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Speaker Guide for Virtual Events

Speaker Guide for Virtual Events

This new world has taken us on a journey of relearning things we had spent years perfecting.

Professional speakers who have perfected designing engaging material, hopping on a plane and delivering a stellar experience for your attendees have been launched into a new world too. 

The new world requires speakers’ content to be adjusted, they need to make their home office their new stage and learning how to engage the attendees, when often not even being able to see them, is becoming a newly acquired talent.

7 Tips for Speakers in the Virtual Event Space

Internet Connection

First and foremost speakers must ensure that they have a strong and secure internet connection.

Speakers should hard-wire their internet into their computer. That means, don’t use WIFI. Go the old fashion way, connect the computer to the wall with a wire that looks like an old school phone cord.

When speakers are presenting, be sure that no one else in the household is using the internet. Full internet power should be reserved for the speaker.

Sound

Ensuring a speaker’s sound is on point is no different than in the live world. If the speaker was on stage during a live event and the attendees couldn’t hear them, the attendees would let them know by raising their hand, yelling to the stage (yes that happens) or signaling to the AV crew. 

It is recommended that speakers use an external headset. The mic on your computer is not meant for such high quality sound transfer. 

Using the Right Browser

I am not going to pretend I can educate anyone on internet techy stuff because it is one of the furthest things from my capabilities and knowledge wheelhouse. The key is making sure that speakers are using the latest version of the most common and up to date browser.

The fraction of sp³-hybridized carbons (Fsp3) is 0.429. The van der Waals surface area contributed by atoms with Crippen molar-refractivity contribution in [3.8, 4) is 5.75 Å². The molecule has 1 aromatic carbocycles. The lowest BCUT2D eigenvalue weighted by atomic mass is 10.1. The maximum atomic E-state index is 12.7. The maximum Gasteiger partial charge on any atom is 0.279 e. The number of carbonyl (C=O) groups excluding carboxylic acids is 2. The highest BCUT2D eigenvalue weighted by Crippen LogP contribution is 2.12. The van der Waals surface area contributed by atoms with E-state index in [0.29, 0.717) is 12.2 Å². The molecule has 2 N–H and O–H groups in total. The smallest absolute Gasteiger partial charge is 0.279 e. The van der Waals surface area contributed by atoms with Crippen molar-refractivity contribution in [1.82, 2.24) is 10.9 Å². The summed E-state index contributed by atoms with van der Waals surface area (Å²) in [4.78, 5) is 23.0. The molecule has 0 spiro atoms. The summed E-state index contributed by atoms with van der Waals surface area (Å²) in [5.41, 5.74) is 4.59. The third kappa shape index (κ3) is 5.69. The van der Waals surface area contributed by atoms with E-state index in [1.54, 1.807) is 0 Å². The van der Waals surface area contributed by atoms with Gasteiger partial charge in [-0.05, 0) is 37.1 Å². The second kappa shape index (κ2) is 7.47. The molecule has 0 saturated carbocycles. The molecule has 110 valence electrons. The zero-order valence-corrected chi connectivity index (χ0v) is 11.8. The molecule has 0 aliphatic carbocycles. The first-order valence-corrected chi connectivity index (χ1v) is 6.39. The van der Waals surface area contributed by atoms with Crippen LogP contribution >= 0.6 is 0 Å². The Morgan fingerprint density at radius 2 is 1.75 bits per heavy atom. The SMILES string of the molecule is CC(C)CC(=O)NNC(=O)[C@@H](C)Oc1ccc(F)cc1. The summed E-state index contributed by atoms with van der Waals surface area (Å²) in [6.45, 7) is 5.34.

At the time of writing this the most common browsers that speakers should be using are Chrome or Firefox

 

Have a Back Up Plan

A plan B to anything important we do in life is key to ensuring success. Murphy’s Law does not discriminate and it will strike when it is the least convenient – including moments before the speaker is about to be introduced and the power goes out on their block.

Having a plan for back up internet access and for a computer malfunction will go a long way in ensuring that the speaker can perform no matter what happens. See this as the equivalent to the speaker’s plane landing late, the driver that was scheduled to be there is stuck in traffic…what is the plan B?

If the speaker is hard-wired in make sure they have access to WIFI. If the speaker is working from their computer make sure that their phone is charged and has all the necessary links ready to go with the push of a button. 

Setting Up

This step is no different than preparing to go on stage live. The microphone has be in the right place, the slide clicker batteries are charged, the podium is slightly off to the right of the projection screen. But in this case, it’s all on the speaker to do it themselves because there is no AV tech in their home office with them – well maybe there is…